If you buy design online, you’re buying it for different purposes, perhaps for a novel form, or a manufacturing concept, and you’ll show it to your friends when they come around. On an online platform, people buy images as much as functionality, and you need to assume what you’re getting will work – you don’t want to be too challenging with the function. There is, however, much more image-awareness: photography has become really important. Many designs are quite minimal, and it’s only by accessorising them and putting them in a context that you tell people what they actually are.
Some products might not even exist until someone has ordered them, so you’re selling people a dream of what they might have, and the whole cycle of manufacturing, the whole machine, only starts producing it afterwards. It’s an amazing trust that people now have. I am always amazed what people will buy in our online shop.
ICON You did a 3D-printed candleholder for online retailer Othr. How did you get involved with them?
SB Joe Doucet is one of the founders and he contacted me about a year ago. The manufacturing process is triggered once a product has been ordered, even if it’s the middle of the night. There was a surprising amount of learning involved: people often think that with 3D printing you can make anything, but in the end it is like any other manufacturing process, you need to learn what you can and can’t do. There is a new set of limitations to learn about.
Cubit beer glass (2016) developed in association with the Centre International d’Art Verrier in Meisenthal
ICON What can you tell us about your newest product?
SB There are actually two new products. One, this jug, I designed here, it’s a bit unusual but nice to handle, it’s very practical, it has a lid that becomes a trivet. It’s an everyday water jug but it has a bit of intelligence. The beer glass came about in a different way, because I was visiting the place where it’s made, a workshop in France, where they have a huge library of moulds. I came across an old mould for a bottle. So I asked one of the blokes at the centre if we could make something with it, and that’s how the Cubit glass was born. At the same time I noticed in the local bar that people had a tradition of adding a bitter liqueur at the bottom of the glass and topping it up with beer, so this glass has a space in the stem for measuring out a shot. It also has an interesting square shape, and this came out of an improvised process in a workshop rather than a studio.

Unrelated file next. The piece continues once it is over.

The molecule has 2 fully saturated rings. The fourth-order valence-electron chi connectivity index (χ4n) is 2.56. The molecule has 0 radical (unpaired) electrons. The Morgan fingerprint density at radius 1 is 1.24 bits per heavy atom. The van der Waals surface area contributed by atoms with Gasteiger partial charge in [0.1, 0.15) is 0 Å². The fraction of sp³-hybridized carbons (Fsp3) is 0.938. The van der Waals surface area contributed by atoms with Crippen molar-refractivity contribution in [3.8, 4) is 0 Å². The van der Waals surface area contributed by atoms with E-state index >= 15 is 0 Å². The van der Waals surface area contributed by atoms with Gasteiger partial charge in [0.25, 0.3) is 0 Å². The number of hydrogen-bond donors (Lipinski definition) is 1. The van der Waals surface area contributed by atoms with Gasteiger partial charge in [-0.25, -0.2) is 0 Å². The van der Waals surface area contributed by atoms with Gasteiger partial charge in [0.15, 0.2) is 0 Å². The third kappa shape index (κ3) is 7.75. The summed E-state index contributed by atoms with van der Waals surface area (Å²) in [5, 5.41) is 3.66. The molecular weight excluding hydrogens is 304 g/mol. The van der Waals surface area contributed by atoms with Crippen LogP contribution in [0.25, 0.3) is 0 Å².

ICON So you try to work as widely as possible in terms of manufacture or distribution, but also in terms of process?
SB In recent years, people have become very interested in design process. It often implies you should have a set process and following a set process to arrive at a solution implies a level of automation, which I don’t like. I don’t talk a lot about process. I show finished objects, which do have a story to tell, but for me the end product needs to exist on its own. And if it doesn’t have validity as an object, justifying it by the way of a story or a process won’t work. Some ideas come to me in a shower, a kind of eureka moment, while some take forever – two years and a million versions. So I don’t like the idea of following a process or talking about it to give value to what I’m doing.
Plane Shelving steel storage system for Teebooks (2015)
ICON Do you think designers today are willing to embrace wit in their work?
SB I can talk seriously about all my designs, but life is short, so if there is a witty part to a project, why not? There’s a room for that kind of thing, but it’s not for everyone. There was a time when it was done badly and it started to put people, myself included, off that approach. Done sensitively it can work, but you can’t make everyone happy all the time.
The Egg Decanter balances on its rubber base in a variety of positions